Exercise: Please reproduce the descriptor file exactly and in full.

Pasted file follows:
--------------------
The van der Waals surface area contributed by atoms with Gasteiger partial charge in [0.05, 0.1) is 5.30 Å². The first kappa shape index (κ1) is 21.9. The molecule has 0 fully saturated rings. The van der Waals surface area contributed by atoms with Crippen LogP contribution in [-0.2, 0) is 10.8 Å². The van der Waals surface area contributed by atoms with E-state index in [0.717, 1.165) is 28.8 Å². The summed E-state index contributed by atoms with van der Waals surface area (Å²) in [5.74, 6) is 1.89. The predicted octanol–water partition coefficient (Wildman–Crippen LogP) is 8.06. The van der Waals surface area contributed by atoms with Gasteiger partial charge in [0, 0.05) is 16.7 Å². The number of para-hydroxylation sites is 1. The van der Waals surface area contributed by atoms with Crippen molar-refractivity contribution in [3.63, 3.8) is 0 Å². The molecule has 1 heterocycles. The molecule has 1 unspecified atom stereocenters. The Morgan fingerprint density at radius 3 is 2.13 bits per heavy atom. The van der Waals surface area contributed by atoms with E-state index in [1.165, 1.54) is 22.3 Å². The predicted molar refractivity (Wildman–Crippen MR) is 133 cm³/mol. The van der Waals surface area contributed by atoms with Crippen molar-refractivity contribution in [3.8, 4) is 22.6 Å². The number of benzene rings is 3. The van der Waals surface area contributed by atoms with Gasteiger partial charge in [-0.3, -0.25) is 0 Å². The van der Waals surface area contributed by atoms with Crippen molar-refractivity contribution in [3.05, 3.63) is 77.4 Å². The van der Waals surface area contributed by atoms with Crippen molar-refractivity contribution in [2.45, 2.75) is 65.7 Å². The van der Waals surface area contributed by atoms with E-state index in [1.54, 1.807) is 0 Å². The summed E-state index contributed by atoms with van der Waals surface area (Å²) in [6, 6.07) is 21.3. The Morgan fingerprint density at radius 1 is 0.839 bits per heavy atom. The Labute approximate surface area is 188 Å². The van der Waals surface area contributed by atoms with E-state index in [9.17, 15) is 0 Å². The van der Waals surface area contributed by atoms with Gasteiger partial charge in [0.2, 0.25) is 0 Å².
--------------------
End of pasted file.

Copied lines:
The van der Waals surface area contributed by atoms with Gasteiger partial charge in [0.05, 0.1) is 5.30 Å². The first kappa shape index (κ1) is 21.9. The molecule has 0 fully saturated rings. The van der Waals surface area contributed by atoms with Crippen LogP contribution in [-0.2, 0) is 10.8 Å². The van der Waals surface area contributed by atoms with E-state index in [0.717, 1.165) is 28.8 Å². The summed E-state index contributed by atoms with van der Waals surface area (Å²) in [5.74, 6) is 1.89. The predicted octanol–water partition coefficient (Wildman–Crippen LogP) is 8.06. The van der Waals surface area contributed by atoms with Gasteiger partial charge in [0, 0.05) is 16.7 Å². The number of para-hydroxylation sites is 1. The van der Waals surface area contributed by atoms with Crippen molar-refractivity contribution in [3.63, 3.8) is 0 Å². The molecule has 1 heterocycles. The molecule has 1 unspecified atom stereocenters. The Morgan fingerprint density at radius 3 is 2.13 bits per heavy atom. The van der Waals surface area contributed by atoms with E-state index in [1.165, 1.54) is 22.3 Å². The predicted molar refractivity (Wildman–Crippen MR) is 133 cm³/mol. The van der Waals surface area contributed by atoms with Crippen molar-refractivity contribution in [3.8, 4) is 22.6 Å². The number of benzene rings is 3. The van der Waals surface area contributed by atoms with Gasteiger partial charge in [-0.3, -0.25) is 0 Å². The van der Waals surface area contributed by atoms with Crippen molar-refractivity contribution in [3.05, 3.63) is 77.4 Å². The van der Waals surface area contributed by atoms with Crippen molar-refractivity contribution in [2.45, 2.75) is 65.7 Å². The van der Waals surface area contributed by atoms with E-state index in [1.54, 1.807) is 0 Å². The summed E-state index contributed by atoms with van der Waals surface area (Å²) in [6, 6.07) is 21.3. The Morgan fingerprint density at radius 1 is 0.839 bits per heavy atom. The Labute approximate surface area is 188 Å². The van der Waals surface area contributed by atoms with E-state index in [9.17, 15) is 0 Å². The van der Waals surface area contributed by atoms with Gasteiger partial charge in [0.2, 0.25) is 0 Å².